Wifi Home CO2 Meter (Knowing We Breathe)

Last modified December 3, 2020

CO2 (Carbon Dioxide)

Sensor MH-Z19B

CO2 (Carbon Dioxide) is a gas dangerous for human. In high concentrations it can produce vertigo, headache, high blood pressure, fast heartbeat, choking, and loss of consciousness.

It is advisable to be careful with it, especially in places where there are many people and little ventilation, since we expel it in its breathing process.

Plants produce the reverse effect. Through the photosynthesis process, they absorb CO2 and release Oxygen.

Homemade CO2 Meter with WiFi

I have spent years with the intention of having Wifi CO2 sensors in the house, which allow trigger alarms when levels get too high or perform other actions.

About a year ago, I installed a Netatmo weather station (which I didn't need, since I have a Davis Vantage PRO2) and one of the good things about it is an indoor CO2 sensor.

The interior module of the Netatmo station is installed in the living room (providing data for temperature, humidity, luminosity, sound pressure and CO2) but I feel like being able to measure CO2 in more places and, especially, make specific measurements to know if we are "in danger", for example, measure CO2 levels in different bedrooms while we sleep.

Netatmo Wireless Indoor Outdoor Weather Station With Wifi, Compatible with Amazon Alexa and Apple HomeKit, NWS01-EC
  • Control your indoor and outdoor environment in real time: indoor and outdoor temperature, humidity and air quality, indoor noise level, barometric pressure
  • Receive alerts in real time: with our weather station, configure indoor and outdoor alerts and receive notifications on your smartphone; you will know when to ventilate with the ventilation alert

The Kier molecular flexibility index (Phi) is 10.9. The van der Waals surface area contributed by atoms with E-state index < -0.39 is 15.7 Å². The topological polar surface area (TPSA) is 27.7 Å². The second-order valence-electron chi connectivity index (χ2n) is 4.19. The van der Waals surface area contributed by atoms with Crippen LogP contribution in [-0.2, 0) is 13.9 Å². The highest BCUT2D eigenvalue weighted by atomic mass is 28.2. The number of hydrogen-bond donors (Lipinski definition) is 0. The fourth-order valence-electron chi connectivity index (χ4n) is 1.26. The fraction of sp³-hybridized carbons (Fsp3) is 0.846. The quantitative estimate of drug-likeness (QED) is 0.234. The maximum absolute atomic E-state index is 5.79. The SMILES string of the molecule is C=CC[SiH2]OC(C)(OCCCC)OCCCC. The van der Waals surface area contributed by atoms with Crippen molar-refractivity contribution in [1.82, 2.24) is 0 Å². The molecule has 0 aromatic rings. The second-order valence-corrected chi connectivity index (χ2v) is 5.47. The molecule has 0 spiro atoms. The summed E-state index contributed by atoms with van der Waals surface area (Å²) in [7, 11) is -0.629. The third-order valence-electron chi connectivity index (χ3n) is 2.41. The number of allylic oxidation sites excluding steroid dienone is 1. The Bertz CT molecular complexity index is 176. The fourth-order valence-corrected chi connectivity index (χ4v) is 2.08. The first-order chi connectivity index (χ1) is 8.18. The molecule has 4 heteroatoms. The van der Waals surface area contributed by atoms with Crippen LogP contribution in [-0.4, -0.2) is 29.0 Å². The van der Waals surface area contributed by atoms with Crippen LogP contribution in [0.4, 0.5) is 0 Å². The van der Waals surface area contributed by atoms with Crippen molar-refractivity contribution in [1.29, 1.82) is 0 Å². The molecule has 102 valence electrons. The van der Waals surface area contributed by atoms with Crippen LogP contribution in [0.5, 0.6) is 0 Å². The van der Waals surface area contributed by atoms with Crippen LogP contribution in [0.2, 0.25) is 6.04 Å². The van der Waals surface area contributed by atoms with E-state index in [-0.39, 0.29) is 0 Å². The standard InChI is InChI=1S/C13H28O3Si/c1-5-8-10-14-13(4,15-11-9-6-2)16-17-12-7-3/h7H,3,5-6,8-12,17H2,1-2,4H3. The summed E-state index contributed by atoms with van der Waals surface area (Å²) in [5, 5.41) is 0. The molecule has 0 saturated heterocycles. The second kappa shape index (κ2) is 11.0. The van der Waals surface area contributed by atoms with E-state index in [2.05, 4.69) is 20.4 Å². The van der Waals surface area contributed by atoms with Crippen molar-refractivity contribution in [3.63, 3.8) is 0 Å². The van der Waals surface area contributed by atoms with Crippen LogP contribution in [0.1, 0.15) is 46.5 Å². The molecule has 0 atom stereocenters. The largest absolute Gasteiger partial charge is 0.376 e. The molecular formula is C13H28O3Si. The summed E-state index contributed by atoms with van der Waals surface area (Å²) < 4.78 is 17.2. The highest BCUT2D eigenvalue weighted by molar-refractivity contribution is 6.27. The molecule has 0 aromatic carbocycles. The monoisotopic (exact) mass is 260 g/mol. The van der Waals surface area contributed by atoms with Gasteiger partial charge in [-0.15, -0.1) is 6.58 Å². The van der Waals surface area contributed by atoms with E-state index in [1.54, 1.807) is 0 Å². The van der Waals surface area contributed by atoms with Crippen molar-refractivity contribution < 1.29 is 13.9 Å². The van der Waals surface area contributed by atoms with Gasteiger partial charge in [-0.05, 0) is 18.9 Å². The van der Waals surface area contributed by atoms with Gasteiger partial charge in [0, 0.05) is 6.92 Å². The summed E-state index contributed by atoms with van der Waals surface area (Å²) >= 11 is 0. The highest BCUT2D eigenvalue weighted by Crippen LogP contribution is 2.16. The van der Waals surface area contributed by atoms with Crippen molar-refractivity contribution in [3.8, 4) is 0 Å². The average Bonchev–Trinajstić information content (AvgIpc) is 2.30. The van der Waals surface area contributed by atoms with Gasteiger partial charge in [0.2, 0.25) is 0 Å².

• Access your data remotely and with your voice: access your weather measurements with ease and at any time from your smartphone, tablet or computer, or by using your voice to interact with alexa on amazon echo or with siri thanks to the compatibility with apple homekit
  • Analyze the past: access the history of your data to observe what happens when you are not there or analyze the graphs to understand the weather trends
  • Foresee the future: check the 7-day weather forecast to adapt your clothing and your outdoor activities

Until relatively recently, CO2 sensors were very expensive and they needed a calibration that was not normally available to fans. This has changed quite a bit in recent months with the appearance of some inexpensive sensors easy to use and pre-calibrated at the factory.

Recently I started looking for information about the «state of the art»Of these things, to see if it was finally time to tackle the subject of sensors, and I came across several quite interesting sensors. Among those I met there was one that called my attention to the others, the MH-Z19.

Features and design of the CO2 detector

He had already decided that he was going to build a CO2 meter, now he had to decide what functionalities it would have and carry out the design.

As features, the most important thing was that it had a Wi-Fi connection and that I could connect it to my home automation system, the rest did not matter much to me.

Of course, I wanted it to be a cheap design, since I had planned to put several detectors in the house and did not want the budget to skyrocket.

Construction of the WiFi CO2 detector

The detector consists of an ESP8266 microcontroller module with built-in WiFi and a CO2 sensor.

Its implementation has been very simple, thanks to the work done in Espeasy. Simply upload the right plugin, connect two pins plus power and work.

You can find more information about mounting the prototype of the detector in this blog post and all the details in this other article:

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2 thoughts on “Medidor de CO2 casero Wifi (Sabiendo que respiramos)”

    • Hello Nacho.

      It needs to be connected to power because it consumes a lot (relatively). The problem is that the sensor has a warm-up time of three minutes (it has to be on for three minutes before giving valid readings) so it cannot be "turned on and off" by software for an instant to read the sensor every, say, minute, and the rest of the time is off.

      That said, I sometimes leave it outside overnight, to self-calibrate, connected to a "power bank", the kind used to charge mobile phones, and it works perfectly.


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